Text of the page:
According to academic research, an adult makes somewhere between 23,000 and 35,000 decisions a day. Many of these decisions are made subconsciously. According to researchers at Cornell University we make 226.7 decisions each day on just food alone.
Some decisions are relatively insignificant such as what to have for breakfast or what clothes to wear, and are typically made on an individual basis requiring little thought. Others are more important, requiring a much more refined analysis and quite often involving group consensus in order to decide on the appropriate course of action.
Meanwhile, the world of business is becoming more complex. Rapid changes in technology, the political and regulatory environment, combined with increased competition and litigation burdens, is putting more pressure than ever on organizations to make the best decisions. Uncertainty grows right along with business complexity.
Imagine living in a world of certainty. You would know in advance what schools you would be attending, who would be your friends (and enemies), your career, who you would marry, the names of your kids, grand kids, and on and on. How boring, not to mention downright scary.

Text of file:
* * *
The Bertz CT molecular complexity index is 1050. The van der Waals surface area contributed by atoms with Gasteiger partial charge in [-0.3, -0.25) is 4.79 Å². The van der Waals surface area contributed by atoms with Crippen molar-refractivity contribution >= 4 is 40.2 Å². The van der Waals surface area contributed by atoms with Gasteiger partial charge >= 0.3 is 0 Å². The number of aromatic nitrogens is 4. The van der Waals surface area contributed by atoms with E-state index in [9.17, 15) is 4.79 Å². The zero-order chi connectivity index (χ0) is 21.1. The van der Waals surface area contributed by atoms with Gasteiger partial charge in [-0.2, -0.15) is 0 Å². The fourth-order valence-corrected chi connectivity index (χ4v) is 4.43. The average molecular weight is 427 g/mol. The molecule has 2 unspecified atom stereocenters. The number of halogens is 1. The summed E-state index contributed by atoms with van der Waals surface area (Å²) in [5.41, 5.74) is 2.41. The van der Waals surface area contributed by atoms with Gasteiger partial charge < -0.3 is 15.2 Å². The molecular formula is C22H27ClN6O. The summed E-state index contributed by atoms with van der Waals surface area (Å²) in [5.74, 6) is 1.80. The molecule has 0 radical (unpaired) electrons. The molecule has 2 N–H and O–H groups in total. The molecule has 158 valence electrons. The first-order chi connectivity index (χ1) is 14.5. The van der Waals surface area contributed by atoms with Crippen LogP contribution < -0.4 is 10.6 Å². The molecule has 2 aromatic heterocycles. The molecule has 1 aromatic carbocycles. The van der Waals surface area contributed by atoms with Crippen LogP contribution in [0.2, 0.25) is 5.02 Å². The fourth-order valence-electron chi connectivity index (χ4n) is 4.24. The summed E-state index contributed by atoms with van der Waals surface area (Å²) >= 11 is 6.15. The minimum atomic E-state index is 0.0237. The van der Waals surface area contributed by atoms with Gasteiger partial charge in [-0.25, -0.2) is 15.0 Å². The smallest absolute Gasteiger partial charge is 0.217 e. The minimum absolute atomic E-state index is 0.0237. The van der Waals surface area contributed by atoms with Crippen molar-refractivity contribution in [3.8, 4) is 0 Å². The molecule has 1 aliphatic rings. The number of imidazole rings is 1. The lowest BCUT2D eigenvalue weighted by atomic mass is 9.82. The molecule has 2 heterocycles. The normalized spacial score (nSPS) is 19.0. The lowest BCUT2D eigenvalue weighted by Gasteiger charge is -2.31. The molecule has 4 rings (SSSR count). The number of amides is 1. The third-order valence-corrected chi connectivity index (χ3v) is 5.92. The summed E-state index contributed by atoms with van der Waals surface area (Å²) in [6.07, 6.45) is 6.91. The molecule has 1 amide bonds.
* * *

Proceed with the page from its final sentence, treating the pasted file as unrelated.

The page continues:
The reality is we don’t live in a world of certainty (thank goodness), yet as humans we sometimes make decisions on the illusion of certainty, believing that something is certain when it is not. This can be the result of experts and politicians presenting us with information backed up by facts and statistics which are nothing more that predictions and best guesses.
As Ben Franklin said “In this world nothing can be said to be certain, except death and taxes.”
The world of certainty is very small indeed – especially when compared to the world of risk and uncertainty.
In The Black Swan, author Nassim Taleb discusses the Problem of Induction or Problem of Inductive Knowledge – which he refers to as the mother of all problems in life. He questions how we can go from specific instances to reach general conclusions. How do we know what we know?
He then presents the case of the turkey that is fed every day. Every single feeding will firm up the bird’s belief that it is the general rule of life to be fed every day by friendly members of the human race “looking out for its best interests,” as a politician would say. On the afternoon of the Wednesday before Thanksgiving, something unexpected will happen to the turkey. It will incur a revision of belief.
Thinking that an event won’t occur because it hasn’t happened in the past does not contribute to making good decisions. These examples demonstrate how easy it is to confuse the three worlds of certainty, risk, and uncertainty. By doing so we make decisions on the wrong basis.